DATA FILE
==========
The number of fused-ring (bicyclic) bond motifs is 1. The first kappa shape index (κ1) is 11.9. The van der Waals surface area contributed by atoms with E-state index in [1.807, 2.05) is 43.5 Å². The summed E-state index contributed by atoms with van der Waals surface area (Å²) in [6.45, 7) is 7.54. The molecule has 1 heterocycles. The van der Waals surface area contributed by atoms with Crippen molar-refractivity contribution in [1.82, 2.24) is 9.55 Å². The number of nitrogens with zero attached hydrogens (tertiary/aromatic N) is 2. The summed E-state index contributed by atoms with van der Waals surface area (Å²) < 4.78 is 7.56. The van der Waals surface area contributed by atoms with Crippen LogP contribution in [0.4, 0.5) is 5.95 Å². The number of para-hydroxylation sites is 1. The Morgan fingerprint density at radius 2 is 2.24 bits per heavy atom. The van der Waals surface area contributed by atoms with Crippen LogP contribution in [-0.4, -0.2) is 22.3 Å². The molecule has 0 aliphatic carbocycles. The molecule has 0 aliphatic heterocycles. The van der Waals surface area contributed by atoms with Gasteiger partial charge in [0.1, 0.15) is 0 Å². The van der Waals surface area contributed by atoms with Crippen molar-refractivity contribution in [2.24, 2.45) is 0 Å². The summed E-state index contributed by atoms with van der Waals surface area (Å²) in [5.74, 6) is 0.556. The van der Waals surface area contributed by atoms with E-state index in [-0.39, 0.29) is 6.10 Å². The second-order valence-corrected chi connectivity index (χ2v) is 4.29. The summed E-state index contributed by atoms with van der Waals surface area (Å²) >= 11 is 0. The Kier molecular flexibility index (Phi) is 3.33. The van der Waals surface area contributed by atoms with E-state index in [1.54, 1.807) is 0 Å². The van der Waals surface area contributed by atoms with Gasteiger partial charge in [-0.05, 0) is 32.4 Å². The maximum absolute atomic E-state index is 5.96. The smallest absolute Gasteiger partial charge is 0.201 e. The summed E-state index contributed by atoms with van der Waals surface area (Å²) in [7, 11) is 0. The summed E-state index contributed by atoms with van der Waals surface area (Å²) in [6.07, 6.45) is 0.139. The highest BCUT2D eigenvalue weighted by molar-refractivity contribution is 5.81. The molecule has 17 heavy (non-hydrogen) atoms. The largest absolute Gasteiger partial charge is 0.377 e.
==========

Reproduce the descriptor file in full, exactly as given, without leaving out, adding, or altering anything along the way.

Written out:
The number of fused-ring (bicyclic) bond motifs is 1. The first kappa shape index (κ1) is 11.9. The van der Waals surface area contributed by atoms with E-state index in [1.807, 2.05) is 43.5 Å². The summed E-state index contributed by atoms with van der Waals surface area (Å²) in [6.45, 7) is 7.54. The molecule has 1 heterocycles. The van der Waals surface area contributed by atoms with Crippen molar-refractivity contribution in [1.82, 2.24) is 9.55 Å². The number of nitrogens with zero attached hydrogens (tertiary/aromatic N) is 2. The summed E-state index contributed by atoms with van der Waals surface area (Å²) < 4.78 is 7.56. The van der Waals surface area contributed by atoms with Crippen LogP contribution in [0.4, 0.5) is 5.95 Å². The number of para-hydroxylation sites is 1. The Morgan fingerprint density at radius 2 is 2.24 bits per heavy atom. The van der Waals surface area contributed by atoms with Crippen LogP contribution in [-0.4, -0.2) is 22.3 Å². The molecule has 0 aliphatic carbocycles. The molecule has 0 aliphatic heterocycles. The van der Waals surface area contributed by atoms with Gasteiger partial charge in [0.1, 0.15) is 0 Å². The van der Waals surface area contributed by atoms with Crippen molar-refractivity contribution in [2.24, 2.45) is 0 Å². The summed E-state index contributed by atoms with van der Waals surface area (Å²) in [5.74, 6) is 0.556. The van der Waals surface area contributed by atoms with E-state index in [-0.39, 0.29) is 6.10 Å². The second-order valence-corrected chi connectivity index (χ2v) is 4.29. The summed E-state index contributed by atoms with van der Waals surface area (Å²) >= 11 is 0. The Kier molecular flexibility index (Phi) is 3.33. The van der Waals surface area contributed by atoms with E-state index in [1.54, 1.807) is 0 Å². The van der Waals surface area contributed by atoms with Gasteiger partial charge in [-0.05, 0) is 32.4 Å². The maximum absolute atomic E-state index is 5.96. The smallest absolute Gasteiger partial charge is 0.201 e. The summed E-state index contributed by atoms with van der Waals surface area (Å²) in [7, 11) is 0. The summed E-state index contributed by atoms with van der Waals surface area (Å²) in [6.07, 6.45) is 0.139. The highest BCUT2D eigenvalue weighted by molar-refractivity contribution is 5.81. The molecule has 17 heavy (non-hydrogen) atoms. The largest absolute Gasteiger partial charge is 0.377 e.